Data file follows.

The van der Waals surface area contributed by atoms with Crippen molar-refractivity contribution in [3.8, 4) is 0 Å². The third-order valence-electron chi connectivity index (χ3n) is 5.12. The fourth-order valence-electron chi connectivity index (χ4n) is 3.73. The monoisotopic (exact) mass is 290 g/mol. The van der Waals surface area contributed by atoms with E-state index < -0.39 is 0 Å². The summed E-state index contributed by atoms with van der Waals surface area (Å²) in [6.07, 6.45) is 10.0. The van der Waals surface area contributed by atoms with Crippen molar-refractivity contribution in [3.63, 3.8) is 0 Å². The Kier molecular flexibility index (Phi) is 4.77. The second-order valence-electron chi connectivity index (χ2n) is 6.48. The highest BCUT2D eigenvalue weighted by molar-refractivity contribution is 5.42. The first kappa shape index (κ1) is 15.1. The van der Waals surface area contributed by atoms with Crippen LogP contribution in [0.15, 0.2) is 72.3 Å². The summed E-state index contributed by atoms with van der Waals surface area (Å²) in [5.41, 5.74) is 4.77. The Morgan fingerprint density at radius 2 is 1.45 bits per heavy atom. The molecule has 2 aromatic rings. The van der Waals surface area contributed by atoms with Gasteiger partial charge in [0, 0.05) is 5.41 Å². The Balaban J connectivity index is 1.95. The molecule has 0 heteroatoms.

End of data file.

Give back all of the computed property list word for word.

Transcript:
The van der Waals surface area contributed by atoms with Crippen molar-refractivity contribution in [3.8, 4) is 0 Å². The third-order valence-electron chi connectivity index (χ3n) is 5.12. The fourth-order valence-electron chi connectivity index (χ4n) is 3.73. The monoisotopic (exact) mass is 290 g/mol. The van der Waals surface area contributed by atoms with E-state index < -0.39 is 0 Å². The summed E-state index contributed by atoms with van der Waals surface area (Å²) in [6.07, 6.45) is 10.0. The van der Waals surface area contributed by atoms with Crippen molar-refractivity contribution in [3.63, 3.8) is 0 Å². The Kier molecular flexibility index (Phi) is 4.77. The second-order valence-electron chi connectivity index (χ2n) is 6.48. The highest BCUT2D eigenvalue weighted by molar-refractivity contribution is 5.42. The first kappa shape index (κ1) is 15.1. The van der Waals surface area contributed by atoms with Crippen LogP contribution in [0.15, 0.2) is 72.3 Å². The summed E-state index contributed by atoms with van der Waals surface area (Å²) in [5.41, 5.74) is 4.77. The Morgan fingerprint density at radius 2 is 1.45 bits per heavy atom. The molecule has 2 aromatic rings. The van der Waals surface area contributed by atoms with Gasteiger partial charge in [0, 0.05) is 5.41 Å². The Balaban J connectivity index is 1.95. The molecule has 0 heteroatoms.